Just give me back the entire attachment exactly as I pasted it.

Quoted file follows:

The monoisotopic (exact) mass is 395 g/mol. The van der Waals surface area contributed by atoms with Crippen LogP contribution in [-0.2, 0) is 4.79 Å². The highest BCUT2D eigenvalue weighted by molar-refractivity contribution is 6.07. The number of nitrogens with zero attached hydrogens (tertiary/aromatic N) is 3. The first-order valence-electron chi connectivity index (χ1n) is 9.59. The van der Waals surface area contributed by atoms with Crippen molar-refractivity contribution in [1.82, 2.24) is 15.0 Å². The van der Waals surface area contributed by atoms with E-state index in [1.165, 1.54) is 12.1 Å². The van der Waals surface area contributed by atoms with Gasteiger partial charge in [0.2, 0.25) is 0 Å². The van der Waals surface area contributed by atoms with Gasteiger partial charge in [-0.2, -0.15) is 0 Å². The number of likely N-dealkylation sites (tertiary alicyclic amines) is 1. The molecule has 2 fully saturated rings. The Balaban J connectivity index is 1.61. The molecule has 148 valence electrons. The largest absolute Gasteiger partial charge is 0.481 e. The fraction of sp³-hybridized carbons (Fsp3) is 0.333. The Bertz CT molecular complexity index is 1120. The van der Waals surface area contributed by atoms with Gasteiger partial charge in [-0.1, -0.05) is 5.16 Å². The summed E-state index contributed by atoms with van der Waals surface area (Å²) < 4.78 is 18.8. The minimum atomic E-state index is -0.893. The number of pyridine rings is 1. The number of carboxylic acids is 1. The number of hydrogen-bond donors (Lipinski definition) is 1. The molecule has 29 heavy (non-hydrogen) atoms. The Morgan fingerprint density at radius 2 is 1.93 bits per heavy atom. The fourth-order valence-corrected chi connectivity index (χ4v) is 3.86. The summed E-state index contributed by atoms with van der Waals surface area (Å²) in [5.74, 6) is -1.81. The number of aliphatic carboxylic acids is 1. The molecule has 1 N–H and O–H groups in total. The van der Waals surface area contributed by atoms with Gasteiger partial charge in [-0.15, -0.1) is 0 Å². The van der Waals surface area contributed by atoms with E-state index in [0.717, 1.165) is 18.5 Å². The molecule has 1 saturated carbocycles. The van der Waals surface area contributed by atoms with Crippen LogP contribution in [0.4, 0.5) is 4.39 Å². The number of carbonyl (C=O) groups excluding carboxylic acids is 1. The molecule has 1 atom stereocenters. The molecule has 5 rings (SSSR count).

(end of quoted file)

The monoisotopic (exact) mass is 395 g/mol. The van der Waals surface area contributed by atoms with Crippen LogP contribution in [-0.2, 0) is 4.79 Å². The highest BCUT2D eigenvalue weighted by molar-refractivity contribution is 6.07. The number of nitrogens with zero attached hydrogens (tertiary/aromatic N) is 3. The first-order valence-electron chi connectivity index (χ1n) is 9.59. The van der Waals surface area contributed by atoms with Crippen molar-refractivity contribution in [1.82, 2.24) is 15.0 Å². The van der Waals surface area contributed by atoms with E-state index in [1.165, 1.54) is 12.1 Å². The van der Waals surface area contributed by atoms with Gasteiger partial charge in [0.2, 0.25) is 0 Å². The van der Waals surface area contributed by atoms with Gasteiger partial charge in [-0.2, -0.15) is 0 Å². The number of likely N-dealkylation sites (tertiary alicyclic amines) is 1. The molecule has 2 fully saturated rings. The Balaban J connectivity index is 1.61. The molecule has 148 valence electrons. The largest absolute Gasteiger partial charge is 0.481 e. The fraction of sp³-hybridized carbons (Fsp3) is 0.333. The Bertz CT molecular complexity index is 1120. The van der Waals surface area contributed by atoms with Gasteiger partial charge in [-0.1, -0.05) is 5.16 Å². The summed E-state index contributed by atoms with van der Waals surface area (Å²) < 4.78 is 18.8. The minimum atomic E-state index is -0.893. The number of pyridine rings is 1. The number of carboxylic acids is 1. The number of hydrogen-bond donors (Lipinski definition) is 1. The molecule has 29 heavy (non-hydrogen) atoms. The Morgan fingerprint density at radius 2 is 1.93 bits per heavy atom. The fourth-order valence-corrected chi connectivity index (χ4v) is 3.86. The summed E-state index contributed by atoms with van der Waals surface area (Å²) in [5.74, 6) is -1.81. The number of aliphatic carboxylic acids is 1. The molecule has 1 N–H and O–H groups in total. The van der Waals surface area contributed by atoms with Gasteiger partial charge in [-0.15, -0.1) is 0 Å². The van der Waals surface area contributed by atoms with E-state index in [0.717, 1.165) is 18.5 Å². The molecule has 1 saturated carbocycles. The van der Waals surface area contributed by atoms with Crippen LogP contribution in [0.4, 0.5) is 4.39 Å². The number of carbonyl (C=O) groups excluding carboxylic acids is 1. The molecule has 1 atom stereocenters. The molecule has 5 rings (SSSR count).